Allen West, the former Republican Congressman from Florida, was first elected chair of the Republican Party of Texas in July of 2020.  This week, he announed he is resigning from that post effective July 11th, which is the scheduled date of the next meeting of the State Republican Executive Committee.  West’s resignation is fueling speculation that he will challenge Gov. Abbott in next year’s Republican primary.  West is a frequent, vocal critic of Abbott for his handling of the pandemic, citing Abbott’s directive to require masks and to shutter most businesses throughout the state.  West has said he will seek statewide office next year, but has said that specifics on which office he will be seeking are forthcoming.  Abbott has already drawn one opponent for the primary race.  Former state Senator Don Huffines, now a real estate developer in Dallas, announced earlier this year he will challenge Abbott.  Current Agriculture Commissioner Sid Miller, also a former state Representative from Stephenville, is also considering a primary challenge to Abbott.


Other Election Notes

Land Commissioner George P Bush announced last week that he would challenge incumbent Attorney General Ken Paxton in next year’s Republican primary.  Earlier this week, state Supreme Court Justice Eva Guzman announced her resignation from the court, and she is rumored to now be preparing to also enter the Republican primary race for AG.  Guzman was first appointed to the court in 2009 by then Gov. Rick Perry, and then won election to the court in 2010 and 2016.


Paxton’s entire tenure has been marked with legal and political troubles.  He is still under a federal felony indictment tied to unlicensed promotion of an investment firm, as well as accusations of bribery and infidelity tied to a generous campaign donor.  And just yesterday, to add to his troubles, the Texas State Bar announced that they are opening an investigation into Paxton regarding his attempt to overturn the 2020 Presidential election.  The Associated Press reported yesterday that due to numerous complaints received by the Bar association, they will now look into whether or not Paxton’s efforts and activities related the attempt to overturn the election amounted to professional misconduct.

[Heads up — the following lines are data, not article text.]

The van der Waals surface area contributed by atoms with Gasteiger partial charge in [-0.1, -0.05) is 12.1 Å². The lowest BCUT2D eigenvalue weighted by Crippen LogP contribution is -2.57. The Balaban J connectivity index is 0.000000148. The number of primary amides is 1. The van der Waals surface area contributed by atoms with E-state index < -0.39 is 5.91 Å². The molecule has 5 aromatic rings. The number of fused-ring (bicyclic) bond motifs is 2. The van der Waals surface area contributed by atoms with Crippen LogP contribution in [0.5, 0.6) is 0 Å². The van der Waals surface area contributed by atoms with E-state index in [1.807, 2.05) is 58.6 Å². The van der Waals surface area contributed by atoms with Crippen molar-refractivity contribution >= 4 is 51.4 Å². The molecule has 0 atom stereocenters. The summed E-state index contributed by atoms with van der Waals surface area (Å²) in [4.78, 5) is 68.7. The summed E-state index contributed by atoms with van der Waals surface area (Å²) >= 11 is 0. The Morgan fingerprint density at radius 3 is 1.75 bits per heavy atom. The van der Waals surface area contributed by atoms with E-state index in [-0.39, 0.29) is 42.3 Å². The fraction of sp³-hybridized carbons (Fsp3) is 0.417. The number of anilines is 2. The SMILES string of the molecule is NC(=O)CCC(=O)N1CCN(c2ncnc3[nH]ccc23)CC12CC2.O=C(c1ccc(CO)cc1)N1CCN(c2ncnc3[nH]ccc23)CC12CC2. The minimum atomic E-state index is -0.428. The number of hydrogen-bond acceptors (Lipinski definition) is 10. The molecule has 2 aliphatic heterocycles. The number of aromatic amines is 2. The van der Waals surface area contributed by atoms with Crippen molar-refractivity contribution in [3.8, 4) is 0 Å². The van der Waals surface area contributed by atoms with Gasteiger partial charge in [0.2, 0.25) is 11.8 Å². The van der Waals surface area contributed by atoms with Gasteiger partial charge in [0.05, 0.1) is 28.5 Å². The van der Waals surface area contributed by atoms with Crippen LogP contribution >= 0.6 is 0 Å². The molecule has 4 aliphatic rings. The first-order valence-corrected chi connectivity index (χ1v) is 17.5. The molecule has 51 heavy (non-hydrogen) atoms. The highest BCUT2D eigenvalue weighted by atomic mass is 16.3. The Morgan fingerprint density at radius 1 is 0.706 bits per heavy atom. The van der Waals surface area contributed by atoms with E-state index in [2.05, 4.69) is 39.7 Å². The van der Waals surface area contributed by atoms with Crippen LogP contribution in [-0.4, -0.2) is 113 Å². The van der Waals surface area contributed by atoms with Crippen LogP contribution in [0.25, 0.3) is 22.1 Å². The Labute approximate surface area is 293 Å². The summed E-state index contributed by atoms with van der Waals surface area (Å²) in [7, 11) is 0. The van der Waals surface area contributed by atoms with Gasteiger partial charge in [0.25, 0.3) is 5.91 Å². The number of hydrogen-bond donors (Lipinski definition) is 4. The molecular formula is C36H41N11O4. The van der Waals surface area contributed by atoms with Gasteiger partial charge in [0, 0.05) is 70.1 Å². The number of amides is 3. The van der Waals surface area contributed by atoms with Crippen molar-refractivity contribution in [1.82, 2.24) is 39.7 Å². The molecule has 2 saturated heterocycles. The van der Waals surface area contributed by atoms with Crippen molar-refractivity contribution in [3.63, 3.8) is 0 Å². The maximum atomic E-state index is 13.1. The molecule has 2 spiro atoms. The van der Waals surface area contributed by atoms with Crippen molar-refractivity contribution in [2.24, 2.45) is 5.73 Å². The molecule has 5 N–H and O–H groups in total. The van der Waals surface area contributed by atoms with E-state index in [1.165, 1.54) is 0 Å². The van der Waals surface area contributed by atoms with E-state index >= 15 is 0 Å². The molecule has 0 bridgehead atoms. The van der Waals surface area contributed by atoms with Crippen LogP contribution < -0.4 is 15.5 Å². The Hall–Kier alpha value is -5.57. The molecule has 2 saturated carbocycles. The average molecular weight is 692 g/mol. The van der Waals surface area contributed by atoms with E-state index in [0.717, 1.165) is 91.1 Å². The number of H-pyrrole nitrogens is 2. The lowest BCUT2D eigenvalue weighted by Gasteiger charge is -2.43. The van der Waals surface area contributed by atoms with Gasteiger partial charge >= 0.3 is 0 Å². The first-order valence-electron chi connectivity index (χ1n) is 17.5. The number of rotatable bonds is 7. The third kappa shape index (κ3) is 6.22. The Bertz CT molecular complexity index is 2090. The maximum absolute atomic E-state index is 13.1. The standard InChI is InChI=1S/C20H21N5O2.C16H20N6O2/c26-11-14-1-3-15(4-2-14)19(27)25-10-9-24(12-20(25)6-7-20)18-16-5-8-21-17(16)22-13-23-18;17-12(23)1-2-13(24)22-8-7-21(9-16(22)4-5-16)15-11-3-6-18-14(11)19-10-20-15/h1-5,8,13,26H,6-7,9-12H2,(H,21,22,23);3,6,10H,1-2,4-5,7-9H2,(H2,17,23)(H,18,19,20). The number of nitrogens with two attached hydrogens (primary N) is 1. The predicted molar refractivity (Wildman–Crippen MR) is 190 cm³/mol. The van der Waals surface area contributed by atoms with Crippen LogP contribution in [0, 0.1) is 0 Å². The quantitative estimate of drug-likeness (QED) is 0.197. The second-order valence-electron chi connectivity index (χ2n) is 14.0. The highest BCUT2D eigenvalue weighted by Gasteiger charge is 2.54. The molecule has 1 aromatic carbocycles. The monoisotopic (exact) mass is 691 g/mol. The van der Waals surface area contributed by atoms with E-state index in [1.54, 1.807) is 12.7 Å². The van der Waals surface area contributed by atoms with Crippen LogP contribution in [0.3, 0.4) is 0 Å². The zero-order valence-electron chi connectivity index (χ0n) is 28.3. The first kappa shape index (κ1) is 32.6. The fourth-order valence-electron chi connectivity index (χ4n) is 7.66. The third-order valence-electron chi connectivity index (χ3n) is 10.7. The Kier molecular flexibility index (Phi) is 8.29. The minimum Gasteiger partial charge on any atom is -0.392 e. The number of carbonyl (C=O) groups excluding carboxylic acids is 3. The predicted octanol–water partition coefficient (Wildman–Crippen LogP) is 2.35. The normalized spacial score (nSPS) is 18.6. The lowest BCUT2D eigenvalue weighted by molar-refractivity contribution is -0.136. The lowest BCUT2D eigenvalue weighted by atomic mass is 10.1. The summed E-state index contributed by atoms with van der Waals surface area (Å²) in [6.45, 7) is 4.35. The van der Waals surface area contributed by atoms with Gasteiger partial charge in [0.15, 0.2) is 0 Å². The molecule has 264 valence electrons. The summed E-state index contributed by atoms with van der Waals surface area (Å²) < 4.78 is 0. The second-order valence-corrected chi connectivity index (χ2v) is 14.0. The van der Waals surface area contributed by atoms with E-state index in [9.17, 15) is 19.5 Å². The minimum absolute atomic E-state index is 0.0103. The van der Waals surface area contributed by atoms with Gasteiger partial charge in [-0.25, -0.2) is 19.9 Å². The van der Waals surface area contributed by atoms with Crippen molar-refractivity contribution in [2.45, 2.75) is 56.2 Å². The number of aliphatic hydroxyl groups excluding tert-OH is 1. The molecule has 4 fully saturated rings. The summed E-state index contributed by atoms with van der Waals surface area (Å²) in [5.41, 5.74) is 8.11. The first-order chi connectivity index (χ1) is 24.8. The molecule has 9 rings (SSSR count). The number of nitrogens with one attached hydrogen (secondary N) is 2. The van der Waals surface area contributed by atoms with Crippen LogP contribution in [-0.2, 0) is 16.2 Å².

State Senator Dawn Buckingham, a Republican from Lakeway, is attempting to take advantage of the vacancy at the Land Office.  She has announced she will not seek reelection to the Senate, but will now seek the Republican nomination for Land Commissioner.  Buckingham was first elected to the Senate in 2016, and faces an uphill battle due to little statewide recognition and few accomplishments while in the Senate.  Former Austin city councilwoman Ellen Troxclair has already announced her intention to seek the Republican nomination for the Senate seat next year.  However, the geographical makeup of the seat is undetermined at this time, as the district will likely change substantially due to the redistricting process that will take place later this year.


State Senators have not fared well recently when trying to seek other offices.  Senator Royce West (D,Dallas) was defeated last year in the Democratic primary race for US Senate.  MJ Hegar won the primary and then eventually lost to incumbent John Cornyn.  Former Senator Leticial Van de Putte ran unsuccessfully in 2014 for Lt. Governor and for mayor of San Antonio in 2015.


Signing Period/Special Session

Governor Abbott has until Sunday, June 20th to sign or veto all the bills sent to him by the Legislature.  As of yesterday, he had nearly 1,000 bills still to consider.  After that, he said he will make an annoucement on the timing of the first special session, which is expected to begin in either July or August.